HomeCity NewsSan Marino Fire Chief Urges Emergency Preparedness

San Marino Fire Chief Urges Emergency Preparedness

Emergency preparedness is a top priority of the San Marino City Council. The magnitude 7.4 earthquake in Hualien, Taiwan, on April 2 reminds us how much damage a natural disaster can cause and reinforce our need to be ready for the earthquake that we know will hit Southern California.

One of the best ways to prepare is to attend the San Marino Fire Department’s Spring Emergency Preparedness Workshop on Thursday, April 25, at 6 p.m. at Fire Station 91. All are welcome.

Fortunately, the quake in Taiwan, which killed nine and injured more than 1,000, was centered off the coast, near a rural area. Just over 93 miles away in Taipei, the island’s capital, tiles fell from older buildings, and schools evacuated their students as they covered themselves with textbooks to guard against falling objects as aftershocks continued.

Southern California sits on some of the most unstable ground in the country. Some 10 million people work and live above the 200-plus known earthquake faults throughout the region. Earthquake faults are a result of tectonic plates pushing together, 6 to 15 miles beneath the earth’s surface. The region experiences more than 200,000 earthquakes every decade. Fortunately, most are too small to be felt.

Notable exceptions are the Sylmar earthquake on Feb. 9, 1971; the Whittier earthquake on Oct. 1, 1987; and the Northridge earthquake on Jan. 17, 1994. Seismologists predict 31% probability of a magnitude 7.5 earthquake in Los Angeles. Because of those predictions, the city of San Marino remains on constant alert to seismic activity.

To date, the city has conducted several earthquake drills with the Fire and Police Departments, city executives and staff. Those drills included activation of the Emergency Operations Center with the city manager and all department executives, the San Marino Unified School District, and the Los Angeles County Disaster Management Area C representative.

Additionally, the city maintains several emergency communication capabilities including NIXLE, and the Federal Emergency Management Administration Integrated Public Alert & Warning System. These alert and warning systems provide the means for the community to be notified and provided with emergency information during disasters.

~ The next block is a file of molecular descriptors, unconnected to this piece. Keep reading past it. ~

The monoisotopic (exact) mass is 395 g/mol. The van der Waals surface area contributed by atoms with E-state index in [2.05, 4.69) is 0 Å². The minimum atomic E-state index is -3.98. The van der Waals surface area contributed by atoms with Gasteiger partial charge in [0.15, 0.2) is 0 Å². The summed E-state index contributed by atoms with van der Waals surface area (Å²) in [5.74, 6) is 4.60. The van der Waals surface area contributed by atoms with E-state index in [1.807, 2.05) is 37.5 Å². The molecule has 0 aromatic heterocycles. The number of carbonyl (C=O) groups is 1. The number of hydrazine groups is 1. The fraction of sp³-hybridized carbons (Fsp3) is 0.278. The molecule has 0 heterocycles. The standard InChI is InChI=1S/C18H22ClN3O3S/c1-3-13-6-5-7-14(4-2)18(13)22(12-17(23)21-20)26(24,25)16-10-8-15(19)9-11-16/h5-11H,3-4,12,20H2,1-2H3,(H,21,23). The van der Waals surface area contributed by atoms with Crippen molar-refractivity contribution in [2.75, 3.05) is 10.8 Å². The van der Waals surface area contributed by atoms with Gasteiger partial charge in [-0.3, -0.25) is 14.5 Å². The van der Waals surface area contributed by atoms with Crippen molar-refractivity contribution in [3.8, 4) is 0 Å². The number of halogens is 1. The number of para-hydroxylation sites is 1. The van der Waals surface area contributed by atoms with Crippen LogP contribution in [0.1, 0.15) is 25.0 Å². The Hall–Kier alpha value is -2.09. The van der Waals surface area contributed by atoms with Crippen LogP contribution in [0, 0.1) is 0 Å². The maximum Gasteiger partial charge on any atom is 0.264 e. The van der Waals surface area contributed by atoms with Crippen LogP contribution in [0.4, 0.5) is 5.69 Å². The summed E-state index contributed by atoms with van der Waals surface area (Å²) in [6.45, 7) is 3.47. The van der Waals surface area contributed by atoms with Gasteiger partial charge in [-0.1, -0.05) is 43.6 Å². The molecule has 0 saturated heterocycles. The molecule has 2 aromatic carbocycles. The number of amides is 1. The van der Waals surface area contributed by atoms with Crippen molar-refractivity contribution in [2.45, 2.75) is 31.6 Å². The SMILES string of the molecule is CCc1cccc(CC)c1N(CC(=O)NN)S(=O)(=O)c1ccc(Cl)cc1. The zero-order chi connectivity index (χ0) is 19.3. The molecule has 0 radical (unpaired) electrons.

The following information is excerpted from the FEMA Earthquake Safety Checklist and outlines family preparedness suggestions. The San Marino Fire Department recommends residents prepare for at least 72 hours and preferably two weeks to be on their own following an earthquake.

Have food on hand. Stock foods that do not require refrigeration, cooking, water, or special preparation. You may already have many of these on hand.

Include foods for infants and those with special dietary needs.

Have kitchen accessories and cooking utensils; especially a manual can opener.

Keep flashlights and spare batteries at the ready.

Keep a flashlight beside your bed, at your place of work and in your car. Do not use matches or candles after an earthquake until you are certain that no gas leaks exist. Use a windup powered generator to have unlimited emergency power.

Store at least 1 gallon of water per person per day and be prepared for at least a 72-hour period. A normally active person needs at least a one-half gallon of water daily just for drinking.

Residents need to know how to:

• Handle a power outage

• Shut off water and utilities

• Dial 911

• Perform first aid and CPR

• Use a fire extinguisher

Residents who are away from home during an emergency need to ensure the safety of their family. They should listen to the radio to receive possible citywide reporting instructions.


Each go bag must be portable, such as a backpack, and include the following items:

• Water (for everyone in the household for at least 72 hours)

• Non-perishable food (for everyone in household for at least 72 hours)

• Games and books for children

• Copies of personal documents

• Battery-operated or hand-crank radio

• Flashlights and flameless candles

• Extra batteries

• Medicine

• First aid kit

• Change of clothes for members of the family

• Blankets

• Emergency whistle

• Hand sanitizer and personal hygiene items

• Plastic sheeting and duct tape for sheltering in place

• Cash

Finally, federal, state and local emergency management experts as well as other official preparedness organizations all agree that “Drop, Cover and Hold On” is the appropriate individual actions to reduce injury and death during earthquakes.

During any emergency, listen to the radio and television to receive any Los Angeles County emergency alert information.

Residents’ safety is top priority for the city of San Marino and city staff are constantly training to help protect you.

First published in the April 11 issue of the San Marino Tribune


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